West End China Shop

Courtesy of Franklin Ellis

West End China Shop

October 19, 2016

Bull In The Lo-Fi Rock: West End China Shop at 660 Stewart

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When I stooped into the basement of 660 Stewart on Saturday night to catch the debut performance of Cornell’s own West End China Shop, I wasn’t sure what to expect. Going to Fanclub Collective and Ithaca Undergound shows, one sees their fair share of lo-fi rock bands. While there are many standouts, far more common are the acts which are perfectly forgettable. Would West End China Shop be yet another half-serious, irony-soaked project by a group of 20-somethings who, at the end of the day, probably had something better to do? Another whiney, soul-bearing emo band? Another technically skilled, but conceptually uninteresting, post-rock outfit?

One possibility I hadn’t considered was that they’d be really fucking good. As I found my place in the packed and bumping crowd and finally opened my ears to the sounds coming from the amplifiers, I was delightfully surprised. Where I’d half expected would be lackadaisicalness and pretentious distance were genuine passion and engagement, and all of a sudden I was forced to consider whether or not the Facebook-event-page promise of a “night of toe-tappin’ rock n’ roll music” had indeed been ironic.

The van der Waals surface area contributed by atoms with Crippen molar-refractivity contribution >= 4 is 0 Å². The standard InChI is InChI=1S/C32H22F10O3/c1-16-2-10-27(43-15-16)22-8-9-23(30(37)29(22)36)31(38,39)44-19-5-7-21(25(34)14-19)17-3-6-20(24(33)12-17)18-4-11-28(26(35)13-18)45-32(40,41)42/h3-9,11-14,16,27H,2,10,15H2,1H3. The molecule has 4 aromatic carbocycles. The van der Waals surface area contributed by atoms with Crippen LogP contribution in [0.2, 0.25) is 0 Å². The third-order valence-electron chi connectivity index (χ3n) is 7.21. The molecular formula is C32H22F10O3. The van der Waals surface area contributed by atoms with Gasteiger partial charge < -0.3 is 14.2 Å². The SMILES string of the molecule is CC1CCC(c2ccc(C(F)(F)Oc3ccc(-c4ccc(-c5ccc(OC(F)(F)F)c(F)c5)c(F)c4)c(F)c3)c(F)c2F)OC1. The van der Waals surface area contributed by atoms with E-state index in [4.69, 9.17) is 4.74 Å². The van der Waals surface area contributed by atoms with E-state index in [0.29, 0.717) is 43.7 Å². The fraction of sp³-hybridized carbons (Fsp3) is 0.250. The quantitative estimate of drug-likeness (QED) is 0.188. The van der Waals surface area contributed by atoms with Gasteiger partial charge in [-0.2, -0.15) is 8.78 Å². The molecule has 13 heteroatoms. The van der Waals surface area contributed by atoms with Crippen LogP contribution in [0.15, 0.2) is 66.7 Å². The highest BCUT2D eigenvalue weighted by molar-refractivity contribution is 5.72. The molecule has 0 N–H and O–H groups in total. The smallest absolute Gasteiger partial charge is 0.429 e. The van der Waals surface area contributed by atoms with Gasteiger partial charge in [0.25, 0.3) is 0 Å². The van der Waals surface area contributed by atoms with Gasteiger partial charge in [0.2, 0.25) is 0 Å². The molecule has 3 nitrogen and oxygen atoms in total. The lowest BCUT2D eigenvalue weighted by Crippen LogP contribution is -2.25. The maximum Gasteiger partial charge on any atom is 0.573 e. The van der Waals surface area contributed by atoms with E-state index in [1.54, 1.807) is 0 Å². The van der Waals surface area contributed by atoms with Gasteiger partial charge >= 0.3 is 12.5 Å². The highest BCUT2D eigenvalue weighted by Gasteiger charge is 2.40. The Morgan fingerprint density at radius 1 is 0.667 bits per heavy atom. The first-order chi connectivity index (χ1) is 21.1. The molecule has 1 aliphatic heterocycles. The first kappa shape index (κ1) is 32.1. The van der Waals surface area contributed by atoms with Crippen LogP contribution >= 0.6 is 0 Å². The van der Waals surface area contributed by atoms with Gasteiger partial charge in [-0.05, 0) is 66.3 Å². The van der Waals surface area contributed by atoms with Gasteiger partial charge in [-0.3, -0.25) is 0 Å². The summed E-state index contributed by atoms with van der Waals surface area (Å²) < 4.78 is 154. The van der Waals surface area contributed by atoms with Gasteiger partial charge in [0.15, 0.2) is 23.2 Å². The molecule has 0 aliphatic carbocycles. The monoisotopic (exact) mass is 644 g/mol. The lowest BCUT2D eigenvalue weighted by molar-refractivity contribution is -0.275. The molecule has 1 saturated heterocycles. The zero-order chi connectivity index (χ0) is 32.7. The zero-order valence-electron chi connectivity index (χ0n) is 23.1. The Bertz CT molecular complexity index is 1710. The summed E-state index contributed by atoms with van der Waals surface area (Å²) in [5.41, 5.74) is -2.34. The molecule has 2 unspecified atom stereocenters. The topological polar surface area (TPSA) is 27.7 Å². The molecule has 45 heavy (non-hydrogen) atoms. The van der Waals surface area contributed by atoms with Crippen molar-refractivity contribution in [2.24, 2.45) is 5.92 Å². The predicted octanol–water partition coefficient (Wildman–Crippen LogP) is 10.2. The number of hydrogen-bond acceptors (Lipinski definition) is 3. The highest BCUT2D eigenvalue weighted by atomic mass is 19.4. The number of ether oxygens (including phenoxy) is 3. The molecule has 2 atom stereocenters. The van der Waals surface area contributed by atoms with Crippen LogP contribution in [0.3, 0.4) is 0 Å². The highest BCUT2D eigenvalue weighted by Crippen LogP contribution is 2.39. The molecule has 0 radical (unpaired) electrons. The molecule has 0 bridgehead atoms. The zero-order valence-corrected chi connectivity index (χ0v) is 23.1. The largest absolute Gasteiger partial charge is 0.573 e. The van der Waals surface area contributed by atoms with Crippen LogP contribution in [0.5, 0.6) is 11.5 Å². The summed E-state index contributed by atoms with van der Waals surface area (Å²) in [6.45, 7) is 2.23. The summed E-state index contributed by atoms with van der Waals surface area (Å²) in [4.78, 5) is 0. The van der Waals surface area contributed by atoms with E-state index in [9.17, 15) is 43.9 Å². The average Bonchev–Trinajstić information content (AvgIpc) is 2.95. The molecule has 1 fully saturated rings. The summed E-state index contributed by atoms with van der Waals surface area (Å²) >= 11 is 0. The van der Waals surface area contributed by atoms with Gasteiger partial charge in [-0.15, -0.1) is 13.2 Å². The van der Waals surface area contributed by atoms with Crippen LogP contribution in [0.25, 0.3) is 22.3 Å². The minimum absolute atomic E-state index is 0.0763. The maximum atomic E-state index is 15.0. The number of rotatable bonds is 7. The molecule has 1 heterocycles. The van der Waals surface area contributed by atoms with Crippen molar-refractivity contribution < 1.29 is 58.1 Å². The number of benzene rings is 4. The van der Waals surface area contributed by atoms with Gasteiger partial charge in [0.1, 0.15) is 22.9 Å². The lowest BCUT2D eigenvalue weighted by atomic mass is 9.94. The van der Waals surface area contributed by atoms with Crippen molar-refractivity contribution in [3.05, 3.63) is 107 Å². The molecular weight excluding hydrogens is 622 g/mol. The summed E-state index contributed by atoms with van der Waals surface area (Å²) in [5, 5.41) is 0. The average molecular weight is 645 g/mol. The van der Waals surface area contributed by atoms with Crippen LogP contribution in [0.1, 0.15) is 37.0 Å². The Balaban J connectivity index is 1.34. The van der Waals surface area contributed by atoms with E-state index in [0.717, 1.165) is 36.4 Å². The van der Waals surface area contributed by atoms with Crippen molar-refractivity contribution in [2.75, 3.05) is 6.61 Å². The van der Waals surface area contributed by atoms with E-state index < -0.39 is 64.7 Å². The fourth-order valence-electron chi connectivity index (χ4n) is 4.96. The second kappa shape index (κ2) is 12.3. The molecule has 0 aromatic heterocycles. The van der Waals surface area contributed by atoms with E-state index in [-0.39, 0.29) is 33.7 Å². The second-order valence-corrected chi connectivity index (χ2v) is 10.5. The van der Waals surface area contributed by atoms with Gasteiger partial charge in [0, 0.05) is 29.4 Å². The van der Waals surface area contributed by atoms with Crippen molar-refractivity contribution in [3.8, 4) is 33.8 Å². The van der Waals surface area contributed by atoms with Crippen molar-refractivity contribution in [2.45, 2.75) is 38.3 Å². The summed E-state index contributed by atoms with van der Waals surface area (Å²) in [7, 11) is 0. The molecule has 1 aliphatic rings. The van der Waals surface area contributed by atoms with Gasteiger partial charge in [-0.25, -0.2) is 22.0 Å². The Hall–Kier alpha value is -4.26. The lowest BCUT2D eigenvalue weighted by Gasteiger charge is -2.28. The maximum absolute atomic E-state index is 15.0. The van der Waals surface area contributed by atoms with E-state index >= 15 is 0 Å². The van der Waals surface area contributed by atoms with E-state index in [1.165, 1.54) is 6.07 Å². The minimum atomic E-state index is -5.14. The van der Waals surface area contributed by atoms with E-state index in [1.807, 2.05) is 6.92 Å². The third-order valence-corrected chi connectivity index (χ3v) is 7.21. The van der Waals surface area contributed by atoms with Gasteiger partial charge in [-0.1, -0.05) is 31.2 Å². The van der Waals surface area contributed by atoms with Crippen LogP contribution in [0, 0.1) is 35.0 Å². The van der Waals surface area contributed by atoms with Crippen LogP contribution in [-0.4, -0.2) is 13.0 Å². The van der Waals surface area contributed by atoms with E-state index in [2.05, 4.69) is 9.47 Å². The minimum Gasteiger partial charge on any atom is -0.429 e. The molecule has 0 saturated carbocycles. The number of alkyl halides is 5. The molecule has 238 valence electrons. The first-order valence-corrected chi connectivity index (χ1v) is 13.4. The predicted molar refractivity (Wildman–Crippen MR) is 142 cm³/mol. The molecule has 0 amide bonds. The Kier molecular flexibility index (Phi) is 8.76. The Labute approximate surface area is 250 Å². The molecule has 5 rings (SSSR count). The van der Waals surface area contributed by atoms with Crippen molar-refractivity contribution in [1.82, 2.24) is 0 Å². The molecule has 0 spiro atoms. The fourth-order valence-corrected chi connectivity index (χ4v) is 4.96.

The frontman sounded like Stooges era Iggy Pop, or Velvet Undergound era Lou Reed, and damn near had the stage presence to match. After the set, I heard a Bob Dylan comparison kicking around, which, if I didn’t quite agree with it at the time, seems totally valid now that I’ve listened to the band’s recordings on Bandcamp. “Because I’m alone,” he sang on standout track “October,” “and I end up stoned/I got no home/I could be hanging with the wrong crowd,” and for better or worse I think most of the room could relate. Accompanying his voice was well-crafted, punk-tinged, rock n’ roll, underpinned by a keyboard which balanced the raw power with its melodious warmth. The band played self-described “bangers” from their latest and first release “WM Demos,” and finished up with a cover, apropos to their aesthetic, of Weezer’s “Undone —The Sweater Song.”

I stayed to hear the next couple of acts as well (Groupie and Idaho Green) — two bands more established than West End China Shop, who put on impressive and enjoyable performances — but I daresay that it was China Shop who stole the show. I couldn’t be more excited to see what they manage to do and release in the coming months.

Matt Pegan is a senior in the College of Arts and Sciences. He can be reached at mpegan@cornellsun.com.